Bug Snacks? Why Not? — Tasting the Latest Insects on Japan’s Market

Move over wagyu, insect gastronomy is the future.

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Japan wants you to eat a bug. But not like in an elementary school bullying sense. It’s to help you get used to the food of the future. As the population grows, the world will have to start looking outside livestock for our protein needs, and the place we’ll most likely land is insects. It makes sense — those fellas require much less feed and water than chicken or pork, mature faster and are also very lean. There’s also the fact that Japan has been eating bugs for centuries now. It started in farming villages then spread to cities during World War II when food shortages became a problem. The trend later died but is coming back in the form of various snacks (and cricket-broth ramen). To help you get the right image, we embarked on a recent bug gastronomy experience of tasting the latest on Japan’s market — and here’s what we found out.  

Super Koorogi Otsumami Senbei

These are senbei crackers made with a mix of cricket meal and rice flour, and, at first glance, no one would be able to tell the difference between them and the real thing. Unless you take a big whiff of them first. Real senbei have a strong, savory smell to them. The Super Koorogi (Super Crickets), on the other hand, smell a bit… stale? You have to really stick your nose into the bag to get it, though. If you start eating them, however, you’ll find that they taste like regular Japanese rice crackers.

The kind we got is flavored with shichimi spice and soy sauce, and you feel it, but they don’t overwhelm the snack. If you pack a bunch of the senbei into your mouth, you will get hints of an underlying bitter taste that’s most likely the bug protein. It’s surprisingly delightful, though, and works well with the spiciness of the shichimi. The packaging says that these crackers go great with beer and the combination of savory, spicy, and slightly bitter flavors attest to that. All in all, this is probably the most painless way to introduce someone to eating bugs. If you couldn’t get your hands on the limited-edition cricket senbei sold by MUJI back in May, give these a go. Super Koorogi Otsumami Senbei can be purchased online from Bugs Farm or Amazon.  

Eat Grub Crunchy Roasted Crickets

Made by the British company Eat Grub but available in many parts of Japan, this is another cricket snack, but this one forces you to face what you’re eating. In the sense that these crickets have been roasted whole and despite a generous helping of seasoning, you can still see their tiny bug faces. But, hey, they sort of smell like surume (Japanese dried squid), so down the hatch they go.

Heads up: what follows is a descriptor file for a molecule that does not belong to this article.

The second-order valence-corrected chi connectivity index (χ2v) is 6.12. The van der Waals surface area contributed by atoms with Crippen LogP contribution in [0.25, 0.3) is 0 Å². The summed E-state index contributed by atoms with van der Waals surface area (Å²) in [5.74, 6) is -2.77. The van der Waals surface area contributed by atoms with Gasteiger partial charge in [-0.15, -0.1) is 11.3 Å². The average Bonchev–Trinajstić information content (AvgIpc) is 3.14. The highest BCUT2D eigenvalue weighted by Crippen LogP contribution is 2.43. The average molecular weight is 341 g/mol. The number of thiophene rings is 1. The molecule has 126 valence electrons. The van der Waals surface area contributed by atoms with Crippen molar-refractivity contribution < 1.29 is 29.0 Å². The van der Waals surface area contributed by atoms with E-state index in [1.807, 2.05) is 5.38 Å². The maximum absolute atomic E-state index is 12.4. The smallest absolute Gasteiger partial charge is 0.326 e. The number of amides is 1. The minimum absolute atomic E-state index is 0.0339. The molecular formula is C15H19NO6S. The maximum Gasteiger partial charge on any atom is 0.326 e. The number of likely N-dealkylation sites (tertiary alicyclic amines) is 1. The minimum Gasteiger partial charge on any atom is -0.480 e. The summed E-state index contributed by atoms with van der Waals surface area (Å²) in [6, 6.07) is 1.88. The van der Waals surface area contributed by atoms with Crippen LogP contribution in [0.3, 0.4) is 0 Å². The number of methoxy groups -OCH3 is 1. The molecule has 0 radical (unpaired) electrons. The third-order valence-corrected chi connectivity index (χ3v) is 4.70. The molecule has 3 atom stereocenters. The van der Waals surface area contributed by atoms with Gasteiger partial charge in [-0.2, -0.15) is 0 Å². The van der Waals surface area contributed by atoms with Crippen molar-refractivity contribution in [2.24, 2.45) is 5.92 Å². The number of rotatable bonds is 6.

The package is not lying — these crickets are crunchy. So crunchy that it almost feels like they have no taste and, in the beginning, you don’t get much more than their flavoring: sweet chili and lime, in our case. But if you empty most of the bag into your mouth, you will get that bitter bug taste hinted at by the senbei from earlier. It works really well with the lime and chili and would similarly make a tasty beer snack.

The other flavor we got was peri-peri pepper, but it was so overpowering that you could be eating gravel and probably wouldn’t know the difference. All in all, the sweet chili and lime is great but the look of this snack may turn some people off. If interested, you can buy here

Bugoom’s Mixed Pupae

Made by a Fukuoka-based company, this bug snack does not sugarcoat what it’s selling you. It looks a bit off-putting at first. The dried mixed pupae look like live worms or spider legs. Nothing has been done to make them look presentable, and if you want to put off a newcomer from eating bugs, this is probably the snack to do it. However, they are seasoned with just salt, which should give you a more honest taste experience. 

The initial smell is very strong and bitter, sort of reminiscent of surume but different. As for the taste, it’s complex, but in a good way. Depending on the pupa, you get a lot of hints of sweetness, bitterness, even a weird kind of natural spiciness. The snack also has a strong aftertaste that you’ll want to wash down with something, though probably not with alcohol. It would mask the pupae’s natural flavors, and you don’t want to miss out on those. Honestly, this almost makes you a big angry that all the other snacks went so hard on the seasoning. Want to taste these? Purchase them online for ¥1,577 a pack. 

As it turns out, bugs taste pretty great. It’s a unique taste but you can quickly get used to it — no reason to bug-out about it. Cheers! 

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